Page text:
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Francois Fillon wins conservative presidential primary in France

With promises of capping immigration, support for traditional family values and friendlier ties with Russian President Vladimir Putin


 
The Eiffel Tower is seen at night in Paris, France, November 23, 2015. The capital will host the World Climate Change Conference 2015 (COP21) from November 30 to December 11. (Charles Platiau/Reuters)

(Charles Platiau/Reuters)

PARIS — Francois Fillon won France’s first-ever conservative presidential primary Sunday after promising drastic free-market reforms and a crackdown on immigration and Islamic extremism, beating a more moderate rival who had warned of encroaching populism.

“President! President!” chanted the former prime minister’s supporters as he declared victory over Alain Juppe in a nationwide runoff election.

Polls suggest the 62-year-old Fillon, prime minister from 2007-2012 under ex-President Nicolas Sarkozy, would have a good chance of winning the French presidency in the April-May election.

Fillon campaigned on promises of slashing public spending, capping immigration, support for traditional family values and friendlier ties with Russian President Vladimir Putin. Fillon enjoyed a surprise surge in popularity in recent weeks over longtime front-runner Juppe, who also previously served as the country’s prime minister.

In a sober victory speech, Fillon promised to defend “French values” and said France needs “a complete change of software.”

“There is in our country an immense need for respect and pride. There is also a call for the authority of the state, and exemplary behaviour by those who lead it,” he said.

Fillon, whom Juppe had accused of running a divisive campaign that catered to the far right, struck a slightly more inclusive tone Sunday night.

“No one should feel excluded from a society that I want to see more just and with more solidarity,” he said.

Juppe, 71, congratulated Fillon on his “wide victory.” During the primary campaign, he expressed similar ideas as his rival on the French economy, but tried to rally conservatives around a more tolerant attitude toward France’s ethnic, religious and social diversity.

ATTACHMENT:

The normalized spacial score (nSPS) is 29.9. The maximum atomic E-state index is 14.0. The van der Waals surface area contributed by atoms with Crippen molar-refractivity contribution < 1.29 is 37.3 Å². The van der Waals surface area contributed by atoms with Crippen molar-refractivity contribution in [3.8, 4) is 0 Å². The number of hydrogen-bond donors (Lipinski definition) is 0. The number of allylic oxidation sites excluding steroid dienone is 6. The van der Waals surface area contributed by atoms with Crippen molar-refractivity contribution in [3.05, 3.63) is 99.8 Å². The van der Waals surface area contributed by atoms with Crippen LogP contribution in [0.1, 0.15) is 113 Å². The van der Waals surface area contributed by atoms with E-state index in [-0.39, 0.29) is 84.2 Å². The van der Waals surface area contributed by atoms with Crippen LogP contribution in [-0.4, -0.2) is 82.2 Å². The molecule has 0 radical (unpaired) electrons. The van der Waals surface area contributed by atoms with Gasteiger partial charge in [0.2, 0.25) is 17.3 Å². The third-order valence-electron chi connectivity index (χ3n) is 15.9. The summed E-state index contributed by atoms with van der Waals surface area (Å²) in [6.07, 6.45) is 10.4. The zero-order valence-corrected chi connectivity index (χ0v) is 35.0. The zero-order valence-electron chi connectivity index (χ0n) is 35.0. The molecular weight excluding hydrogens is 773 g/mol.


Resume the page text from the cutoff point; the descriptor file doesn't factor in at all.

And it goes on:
Based on results from about 88 per cent of polling stations, organizers of the centre-right Republicans party primary said Fillon led with 67 per cent of the vote compared to 33 per cent for Juppe.

Fillon’s toughest challenge ahead is likely to be far-right leader Marine Le Pen. Le Pen is running an anti-establishment campaign that particularly targets immigrants, France’s large Muslim minority, and the European Union.

Socialist President Francois Hollande is expected to announce in the coming weeks whether he will seek re-election, but the French left has been deeply weakened by Hollande’s extreme unpopularity.

Both Fillon and Juppe are high-profile leaders of the Republicans party who knocked their former boss—former President Nicolas Sarkozy—out of the primary’s first round of voting a week ago. Sarkozy then threw his weight behind Fillon.

Sunday’s runoff came after a bruising and highly adversarial end phase to the months-long primary contest, an American-style effort to end party infighting and bolster support for the party’s nominee. The conservatives previously chose their candidate internally.

Fillon, a conservative Catholic who opposed France’s law legalizing same-sex marriages, said he plans to reduce immigration to France “to a minimum”—positioning himself firmly to Juppe’s right.

Fillon wants to drop sanctions against Russia over its aggressive actions in Ukraine and partner with Russia in the fight against Islamic State extremists. Fillon insists “Russia poses no threat” to the West, while Juppe wants France to continue putting pressure on Putin on various fronts.

They both pledged to cut public spending, reduce the number of civil servants, raise the retirement age from 62 to 65, end the 35-hour work week and cut business taxes.

All French citizens over 18—whether they are members of the Republicans party or not—were eligible to vote in the primary, if they paid 2 euros in fees and signed a pledge stating they “share the republican values of the right and the centre.”

 


 
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